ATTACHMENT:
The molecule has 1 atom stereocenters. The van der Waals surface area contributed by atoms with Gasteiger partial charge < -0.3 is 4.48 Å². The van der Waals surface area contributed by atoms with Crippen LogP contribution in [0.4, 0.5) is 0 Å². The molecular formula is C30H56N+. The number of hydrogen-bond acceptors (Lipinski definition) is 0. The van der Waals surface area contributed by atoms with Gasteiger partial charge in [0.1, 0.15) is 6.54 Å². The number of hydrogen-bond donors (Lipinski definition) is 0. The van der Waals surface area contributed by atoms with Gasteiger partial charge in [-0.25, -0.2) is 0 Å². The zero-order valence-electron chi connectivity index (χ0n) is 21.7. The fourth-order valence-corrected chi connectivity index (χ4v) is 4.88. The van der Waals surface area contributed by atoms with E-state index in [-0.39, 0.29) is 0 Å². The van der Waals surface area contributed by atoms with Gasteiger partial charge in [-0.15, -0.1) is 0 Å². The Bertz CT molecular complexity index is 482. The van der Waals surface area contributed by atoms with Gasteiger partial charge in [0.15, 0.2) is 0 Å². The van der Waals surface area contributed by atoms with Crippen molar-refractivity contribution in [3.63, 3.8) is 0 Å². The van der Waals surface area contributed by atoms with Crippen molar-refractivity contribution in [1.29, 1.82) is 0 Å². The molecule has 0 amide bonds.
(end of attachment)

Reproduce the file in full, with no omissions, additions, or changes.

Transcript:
The molecule has 1 atom stereocenters. The van der Waals surface area contributed by atoms with Gasteiger partial charge < -0.3 is 4.48 Å². The van der Waals surface area contributed by atoms with Crippen LogP contribution in [0.4, 0.5) is 0 Å². The molecular formula is C30H56N+. The number of hydrogen-bond acceptors (Lipinski definition) is 0. The van der Waals surface area contributed by atoms with Gasteiger partial charge in [0.1, 0.15) is 6.54 Å². The number of hydrogen-bond donors (Lipinski definition) is 0. The van der Waals surface area contributed by atoms with Gasteiger partial charge in [-0.25, -0.2) is 0 Å². The zero-order valence-electron chi connectivity index (χ0n) is 21.7. The fourth-order valence-corrected chi connectivity index (χ4v) is 4.88. The van der Waals surface area contributed by atoms with E-state index in [-0.39, 0.29) is 0 Å². The van der Waals surface area contributed by atoms with Gasteiger partial charge in [-0.15, -0.1) is 0 Å². The Bertz CT molecular complexity index is 482. The van der Waals surface area contributed by atoms with Gasteiger partial charge in [0.15, 0.2) is 0 Å². The van der Waals surface area contributed by atoms with Crippen molar-refractivity contribution in [3.63, 3.8) is 0 Å². The van der Waals surface area contributed by atoms with Crippen molar-refractivity contribution in [1.29, 1.82) is 0 Å². The molecule has 0 amide bonds.